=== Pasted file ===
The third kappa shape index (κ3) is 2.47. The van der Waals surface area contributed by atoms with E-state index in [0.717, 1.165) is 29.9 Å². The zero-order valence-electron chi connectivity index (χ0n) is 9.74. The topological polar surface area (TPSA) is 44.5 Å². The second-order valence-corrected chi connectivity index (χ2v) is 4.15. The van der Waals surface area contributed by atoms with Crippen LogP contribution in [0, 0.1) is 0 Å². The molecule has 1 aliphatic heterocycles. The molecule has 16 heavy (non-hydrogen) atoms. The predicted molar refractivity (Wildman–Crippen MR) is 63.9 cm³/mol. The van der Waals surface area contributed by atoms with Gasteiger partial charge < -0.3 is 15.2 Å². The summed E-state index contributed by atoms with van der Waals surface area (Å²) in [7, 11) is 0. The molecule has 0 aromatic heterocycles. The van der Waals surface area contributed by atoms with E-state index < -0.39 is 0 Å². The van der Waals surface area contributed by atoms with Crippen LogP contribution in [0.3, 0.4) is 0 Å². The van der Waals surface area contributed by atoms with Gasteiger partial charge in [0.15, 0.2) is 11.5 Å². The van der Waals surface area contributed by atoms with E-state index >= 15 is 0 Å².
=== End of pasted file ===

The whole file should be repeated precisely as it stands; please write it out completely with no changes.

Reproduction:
The third kappa shape index (κ3) is 2.47. The van der Waals surface area contributed by atoms with E-state index in [0.717, 1.165) is 29.9 Å². The zero-order valence-electron chi connectivity index (χ0n) is 9.74. The topological polar surface area (TPSA) is 44.5 Å². The second-order valence-corrected chi connectivity index (χ2v) is 4.15. The van der Waals surface area contributed by atoms with Crippen LogP contribution in [0, 0.1) is 0 Å². The molecule has 1 aliphatic heterocycles. The molecule has 16 heavy (non-hydrogen) atoms. The predicted molar refractivity (Wildman–Crippen MR) is 63.9 cm³/mol. The van der Waals surface area contributed by atoms with Gasteiger partial charge < -0.3 is 15.2 Å². The summed E-state index contributed by atoms with van der Waals surface area (Å²) in [7, 11) is 0. The molecule has 0 aromatic heterocycles. The van der Waals surface area contributed by atoms with E-state index < -0.39 is 0 Å². The van der Waals surface area contributed by atoms with Crippen LogP contribution in [0.3, 0.4) is 0 Å². The van der Waals surface area contributed by atoms with Gasteiger partial charge in [0.15, 0.2) is 11.5 Å². The van der Waals surface area contributed by atoms with E-state index >= 15 is 0 Å².